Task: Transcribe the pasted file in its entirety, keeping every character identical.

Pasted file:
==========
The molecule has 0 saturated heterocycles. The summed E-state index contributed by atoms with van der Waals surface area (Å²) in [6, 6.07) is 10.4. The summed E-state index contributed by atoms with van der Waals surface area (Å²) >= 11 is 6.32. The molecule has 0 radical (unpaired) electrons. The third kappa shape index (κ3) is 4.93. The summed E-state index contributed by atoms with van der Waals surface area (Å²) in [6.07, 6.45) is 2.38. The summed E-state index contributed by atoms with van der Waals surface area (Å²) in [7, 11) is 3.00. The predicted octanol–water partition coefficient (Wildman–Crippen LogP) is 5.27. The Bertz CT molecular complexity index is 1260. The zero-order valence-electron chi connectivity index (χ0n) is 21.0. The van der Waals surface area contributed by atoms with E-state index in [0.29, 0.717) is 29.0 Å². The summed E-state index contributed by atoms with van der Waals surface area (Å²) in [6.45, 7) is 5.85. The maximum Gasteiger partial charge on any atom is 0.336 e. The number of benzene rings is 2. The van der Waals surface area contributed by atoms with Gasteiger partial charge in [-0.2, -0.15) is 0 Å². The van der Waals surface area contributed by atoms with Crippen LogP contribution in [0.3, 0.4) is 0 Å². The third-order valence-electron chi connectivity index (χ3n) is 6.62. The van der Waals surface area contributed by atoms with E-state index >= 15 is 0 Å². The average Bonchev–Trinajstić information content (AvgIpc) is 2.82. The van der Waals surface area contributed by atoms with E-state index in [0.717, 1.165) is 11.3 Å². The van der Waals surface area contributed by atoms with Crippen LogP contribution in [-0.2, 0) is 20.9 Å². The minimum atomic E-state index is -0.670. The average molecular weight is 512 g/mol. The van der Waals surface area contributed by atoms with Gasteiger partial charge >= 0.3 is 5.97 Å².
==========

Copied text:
The molecule has 0 saturated heterocycles. The summed E-state index contributed by atoms with van der Waals surface area (Å²) in [6, 6.07) is 10.4. The summed E-state index contributed by atoms with van der Waals surface area (Å²) >= 11 is 6.32. The molecule has 0 radical (unpaired) electrons. The third kappa shape index (κ3) is 4.93. The summed E-state index contributed by atoms with van der Waals surface area (Å²) in [6.07, 6.45) is 2.38. The summed E-state index contributed by atoms with van der Waals surface area (Å²) in [7, 11) is 3.00. The predicted octanol–water partition coefficient (Wildman–Crippen LogP) is 5.27. The Bertz CT molecular complexity index is 1260. The zero-order valence-electron chi connectivity index (χ0n) is 21.0. The van der Waals surface area contributed by atoms with E-state index in [0.29, 0.717) is 29.0 Å². The summed E-state index contributed by atoms with van der Waals surface area (Å²) in [6.45, 7) is 5.85. The maximum Gasteiger partial charge on any atom is 0.336 e. The number of benzene rings is 2. The van der Waals surface area contributed by atoms with Gasteiger partial charge in [-0.2, -0.15) is 0 Å². The van der Waals surface area contributed by atoms with Crippen LogP contribution in [0.3, 0.4) is 0 Å². The third-order valence-electron chi connectivity index (χ3n) is 6.62. The van der Waals surface area contributed by atoms with E-state index >= 15 is 0 Å². The average Bonchev–Trinajstić information content (AvgIpc) is 2.82. The van der Waals surface area contributed by atoms with E-state index in [0.717, 1.165) is 11.3 Å². The van der Waals surface area contributed by atoms with Crippen LogP contribution in [-0.2, 0) is 20.9 Å². The minimum atomic E-state index is -0.670. The average molecular weight is 512 g/mol. The van der Waals surface area contributed by atoms with Gasteiger partial charge >= 0.3 is 5.97 Å².